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Ocular vitamins and AMD progression


Ocular Vitamins and AMD Progression


Dismayed by the failure of attempts to arrest the progression of nonexudative age-related macular degeneration (AMD), such as the now-terminated Anecortave Acetate Risk-Reduction Trial, retinal specialists are reconsidering the potential of ocular vitamins to forestall AMD progression. As we await new data from clinical trials under way, it's worthwhile to review the insights gleaned from prior studies as well as ponder the breakthroughs we hope to achieve in the future.


The Age-Related Eye Disease Study (AREDS), completed in 2001, gave us a better understanding of the genetic and environmental factors at work in the natural history of AMD and cataract, revealing potential opportunities for intervention. Previously identified risk factors for progression from dry to wet AMD include age,1 race,1 smoking,2 family history of AMD,3 and a variation in the complement factor H gene,4-6 as well as other genetic predispositions. AREDS assessed the impact of zinc and anti oxidant supplementation on AMD progression and helped to identify the subset of patients who stand to benefit the most from routine use of nutritional supplements.

Seenu M. Hariprasad, MD is assistant professor of Ophthalmology and Visual Science, Director of Clinical Research and Chief of Vitreoretinal Service at the University of Chicago School of Medicine Department of Ophthalmology. Dr. Hariprasad is on the speakers bureau for Genentech, Alcon, and Novartis and is a consultant to Pfizer.

The AREDS formulation is comprised of vitamin C (500 mg), vitamin E (400 IU), beta-carotene (15 mg), zinc (80 mg zinc oxide) and copper (2 mg cupric oxide). This combination was found to reduce the risk of developing advanced AMD by about 25% in high-risk individuals, defined in the study as those with intermediate-sized, soft, confluent drusen.8 To date, this combination is the only formulation of vitamin supplementation validated in a clinical trial to decrease the progression from dry to wet AMD. Interestingly, these same nutrients had no significant effect in halting the development or progression of crystalline lens opacity. Results of the study suggest that the AREDS formulation may play a key role in helping those AMD patients at high risk for developing advanced disease to maintain their remaining vision.


Encouraged by AREDS results showing a role for dietary supplementation in AMD, the NIH is now undertaking a follow-up study known as AREDS 2. The primary objective is to determine if oral supplementation with xanthophylls and/or omega-3 long-chain polyunsaturated fatty acids (LCPUFAs) will decrease the risk of progression to advanced AMD. The study uses the xanthophylls lutein (at 10 mg/day) and zeaxanthin (at 2 mg/day), plus the LCPUFAs docosahexaenoic acid and eicosapentaenoic acid at a total of 1 g/day. Epidemiologic studies have previously shown an association between these agents and a reduced risk of advanced AMD.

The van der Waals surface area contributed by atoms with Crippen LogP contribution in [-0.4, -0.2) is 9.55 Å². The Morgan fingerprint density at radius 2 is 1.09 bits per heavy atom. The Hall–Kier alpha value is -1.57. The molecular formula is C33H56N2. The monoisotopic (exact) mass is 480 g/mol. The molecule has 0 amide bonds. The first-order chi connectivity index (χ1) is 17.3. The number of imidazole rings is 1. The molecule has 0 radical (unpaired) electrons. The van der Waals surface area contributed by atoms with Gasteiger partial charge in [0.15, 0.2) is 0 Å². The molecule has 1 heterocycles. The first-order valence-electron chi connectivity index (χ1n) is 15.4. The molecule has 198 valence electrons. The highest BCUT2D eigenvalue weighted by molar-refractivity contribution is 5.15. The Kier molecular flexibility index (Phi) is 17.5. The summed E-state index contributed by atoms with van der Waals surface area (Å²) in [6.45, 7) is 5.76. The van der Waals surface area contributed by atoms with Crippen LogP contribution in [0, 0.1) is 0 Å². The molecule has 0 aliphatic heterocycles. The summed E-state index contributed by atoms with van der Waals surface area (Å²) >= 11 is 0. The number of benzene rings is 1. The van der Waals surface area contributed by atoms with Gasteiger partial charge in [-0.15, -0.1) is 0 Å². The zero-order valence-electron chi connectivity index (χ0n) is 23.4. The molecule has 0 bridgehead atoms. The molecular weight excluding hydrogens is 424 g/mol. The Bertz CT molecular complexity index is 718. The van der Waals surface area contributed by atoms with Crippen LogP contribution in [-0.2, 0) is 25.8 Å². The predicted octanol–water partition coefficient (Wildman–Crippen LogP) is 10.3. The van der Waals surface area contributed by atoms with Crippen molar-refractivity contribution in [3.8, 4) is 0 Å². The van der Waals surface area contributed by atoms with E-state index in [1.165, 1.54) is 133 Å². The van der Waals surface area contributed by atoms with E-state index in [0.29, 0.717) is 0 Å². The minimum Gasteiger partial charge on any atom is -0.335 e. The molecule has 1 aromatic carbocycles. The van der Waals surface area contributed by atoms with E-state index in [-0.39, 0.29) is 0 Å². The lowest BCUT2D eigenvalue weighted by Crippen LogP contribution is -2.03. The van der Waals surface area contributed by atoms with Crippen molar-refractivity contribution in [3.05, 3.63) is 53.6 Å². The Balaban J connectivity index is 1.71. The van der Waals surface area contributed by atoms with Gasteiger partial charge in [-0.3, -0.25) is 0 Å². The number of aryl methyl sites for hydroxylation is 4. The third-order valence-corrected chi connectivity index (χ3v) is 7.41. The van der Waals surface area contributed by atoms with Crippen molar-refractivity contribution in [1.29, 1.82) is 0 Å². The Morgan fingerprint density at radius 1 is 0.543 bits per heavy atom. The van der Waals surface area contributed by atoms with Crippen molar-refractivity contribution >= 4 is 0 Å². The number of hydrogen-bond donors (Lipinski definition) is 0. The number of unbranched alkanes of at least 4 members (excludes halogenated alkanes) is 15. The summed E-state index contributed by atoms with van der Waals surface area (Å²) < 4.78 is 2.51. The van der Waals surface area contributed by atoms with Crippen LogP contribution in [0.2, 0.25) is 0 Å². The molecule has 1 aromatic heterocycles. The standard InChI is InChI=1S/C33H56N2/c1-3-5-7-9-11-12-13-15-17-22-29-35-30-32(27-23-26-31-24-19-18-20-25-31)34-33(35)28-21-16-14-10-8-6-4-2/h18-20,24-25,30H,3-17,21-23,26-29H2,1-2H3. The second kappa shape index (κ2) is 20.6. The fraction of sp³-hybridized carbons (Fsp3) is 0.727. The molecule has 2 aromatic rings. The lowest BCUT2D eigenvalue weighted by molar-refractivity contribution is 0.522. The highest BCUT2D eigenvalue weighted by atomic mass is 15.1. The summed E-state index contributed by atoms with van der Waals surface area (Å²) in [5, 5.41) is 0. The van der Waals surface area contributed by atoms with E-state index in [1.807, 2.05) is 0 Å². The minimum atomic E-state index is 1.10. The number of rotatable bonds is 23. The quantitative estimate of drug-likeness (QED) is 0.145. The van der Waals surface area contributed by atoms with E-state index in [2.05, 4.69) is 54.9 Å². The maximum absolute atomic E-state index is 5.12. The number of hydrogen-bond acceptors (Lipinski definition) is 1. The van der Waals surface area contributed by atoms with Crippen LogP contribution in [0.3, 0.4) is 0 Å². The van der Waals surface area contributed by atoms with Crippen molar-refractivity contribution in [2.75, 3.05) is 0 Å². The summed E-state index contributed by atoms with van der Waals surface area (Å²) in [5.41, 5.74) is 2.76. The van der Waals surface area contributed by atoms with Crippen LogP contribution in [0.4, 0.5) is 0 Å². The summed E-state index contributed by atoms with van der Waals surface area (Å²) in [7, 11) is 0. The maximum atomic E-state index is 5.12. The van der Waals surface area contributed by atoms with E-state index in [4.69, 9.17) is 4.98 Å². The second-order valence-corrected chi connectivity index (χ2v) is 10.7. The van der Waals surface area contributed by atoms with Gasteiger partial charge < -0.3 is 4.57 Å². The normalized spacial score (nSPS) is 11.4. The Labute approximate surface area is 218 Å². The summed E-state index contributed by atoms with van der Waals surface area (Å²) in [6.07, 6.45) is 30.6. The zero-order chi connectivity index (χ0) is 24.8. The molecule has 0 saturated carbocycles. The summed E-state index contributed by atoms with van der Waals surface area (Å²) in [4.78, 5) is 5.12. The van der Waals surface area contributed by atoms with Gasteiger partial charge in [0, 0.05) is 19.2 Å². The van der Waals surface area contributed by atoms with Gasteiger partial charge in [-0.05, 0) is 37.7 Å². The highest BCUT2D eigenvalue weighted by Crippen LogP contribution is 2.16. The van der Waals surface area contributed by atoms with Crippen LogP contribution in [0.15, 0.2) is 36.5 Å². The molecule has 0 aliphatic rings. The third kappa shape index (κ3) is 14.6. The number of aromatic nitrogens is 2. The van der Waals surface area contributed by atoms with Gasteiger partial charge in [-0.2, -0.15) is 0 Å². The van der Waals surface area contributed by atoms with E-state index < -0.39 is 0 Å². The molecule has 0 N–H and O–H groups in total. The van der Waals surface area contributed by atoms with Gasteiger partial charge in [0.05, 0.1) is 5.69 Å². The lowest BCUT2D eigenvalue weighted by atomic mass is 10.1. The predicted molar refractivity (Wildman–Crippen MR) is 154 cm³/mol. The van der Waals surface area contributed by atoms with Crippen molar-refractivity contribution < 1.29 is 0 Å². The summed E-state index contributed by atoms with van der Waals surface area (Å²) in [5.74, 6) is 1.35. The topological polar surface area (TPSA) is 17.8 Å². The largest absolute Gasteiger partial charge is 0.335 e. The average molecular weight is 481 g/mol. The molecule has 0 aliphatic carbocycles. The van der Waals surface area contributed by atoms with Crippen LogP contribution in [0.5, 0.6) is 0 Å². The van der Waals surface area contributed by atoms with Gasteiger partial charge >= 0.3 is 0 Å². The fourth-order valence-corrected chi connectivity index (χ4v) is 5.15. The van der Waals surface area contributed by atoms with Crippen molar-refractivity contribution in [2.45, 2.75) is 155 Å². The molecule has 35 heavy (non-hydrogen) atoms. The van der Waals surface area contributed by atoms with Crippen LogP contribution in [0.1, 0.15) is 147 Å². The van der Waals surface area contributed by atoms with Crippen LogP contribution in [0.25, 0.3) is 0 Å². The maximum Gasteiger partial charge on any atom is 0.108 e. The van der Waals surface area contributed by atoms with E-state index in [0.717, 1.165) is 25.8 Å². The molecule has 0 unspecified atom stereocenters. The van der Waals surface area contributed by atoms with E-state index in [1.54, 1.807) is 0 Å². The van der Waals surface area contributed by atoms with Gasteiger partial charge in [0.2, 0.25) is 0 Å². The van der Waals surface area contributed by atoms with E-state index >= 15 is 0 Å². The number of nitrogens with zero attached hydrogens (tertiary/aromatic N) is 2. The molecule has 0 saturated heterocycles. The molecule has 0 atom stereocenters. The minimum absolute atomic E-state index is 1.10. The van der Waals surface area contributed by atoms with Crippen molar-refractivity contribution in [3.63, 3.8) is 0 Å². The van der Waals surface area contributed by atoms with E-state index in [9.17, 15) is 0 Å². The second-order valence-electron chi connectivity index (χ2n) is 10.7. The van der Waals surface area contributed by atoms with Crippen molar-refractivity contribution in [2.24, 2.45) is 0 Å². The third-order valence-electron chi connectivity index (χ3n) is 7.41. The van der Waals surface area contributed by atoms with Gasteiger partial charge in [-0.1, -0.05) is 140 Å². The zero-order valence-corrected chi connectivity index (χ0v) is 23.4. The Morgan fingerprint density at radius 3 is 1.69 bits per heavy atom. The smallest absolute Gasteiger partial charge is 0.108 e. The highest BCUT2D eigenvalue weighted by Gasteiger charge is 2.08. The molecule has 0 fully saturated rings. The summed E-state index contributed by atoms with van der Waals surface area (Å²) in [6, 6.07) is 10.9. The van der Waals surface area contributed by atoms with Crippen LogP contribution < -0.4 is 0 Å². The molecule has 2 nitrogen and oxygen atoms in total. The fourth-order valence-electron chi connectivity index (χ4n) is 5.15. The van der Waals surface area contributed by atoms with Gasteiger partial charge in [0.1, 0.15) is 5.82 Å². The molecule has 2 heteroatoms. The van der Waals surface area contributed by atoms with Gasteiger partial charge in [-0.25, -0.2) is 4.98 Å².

AREDS 2 is a 2×2, factorial, placebo-controlled study in which participants are randomized to 1 of 4 groups: (1) lutein/zeaxanthin, (2) omega-3 LCPUFAs, (3) combined lutein/zeaxanthin and omega-3 LCPUFAs, and (4) placebo.9 The study recently completed enrollment of roughly 4,000 participants aged 50 to 85 with large drusen, either bilaterally or in 1 eye with advanced AMD in the fellow eye. Patients will be followed for 5 to 6 years.

A secondary goal of the study is to determine if modifications to the original AREDS formulation can maintain the documented 25% risk reduction while lowering the adverse effect profile. The high dose of zinc (80mg) used in AREDS was associated with prostate enlargement in men. In AREDS 2, that level has been halved to 40 mg per day. Researchers hope to achieve comparable reduction in AMD progression without impacting the risk of prostate enlargement. The beta-carotene component of the original AREDS formulation has also been eliminated due to concerns over its potential adverse effect profile.

Three comparisons will be made at each interim analysis of AREDS 2:

► progression to advanced AMD for lutein/zeaxanthin alone vs placebo

► progression to advanced AMD for DHA/EPA alone vs placebo

► progression to advanced AMD for lutein/zeaxanthin and DHA/EPA vs placebo.


While many ocular vitamins are currently available, the literature currently supports only the use of vitamins containing the AREDS I supplementation for dry AMD characterized by soft, confluent, moderate-sized, drusen. While we currently favor the use of ocular vitamins, retinal physicians anxiously await the AREDS 2 results, as this will drive our treatment decisions in the future. RP


  1. Friedman DS, O'Colmain BJ, Muñoz B, et al. Prevalence of age-related macular degeneration in the United States. Arch Ophthalmol. 2004;122:564-572.
  2. Khan JC, Thurlby DA, Shahid H, et al. Smoking and age related macular degeneration: the number of pack years of cigarette smoking is a major determinant of risk for both geographic atrophy and choroidal neovascularisation. Br J Ophthalmol. 2006;90:75-80.
  3. Buch H, Vinding T, la Cour M, et al. Risk factors for age-related maculopathy in a 14-year follow-up study: the Copenhagen City Eye Study. Acta Ophthalmol Scand. 2005;83:409–418.
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  8. The Age-Related Eye Disease Study Research Group. A randomized, placebo-controlled, clinical trial of high-dose supplementation with vitamins C and E, beta carotene, and zinc for age-related macular degeneration and vision loss. AREDS Report No. 8. Arch Ophthalmol. 2001;119:1417-1436.
  9. Chu EY. Dietary supplements: what we should and should not be recommending for our patients. Retinal Physician. 2005;2(3):45-47.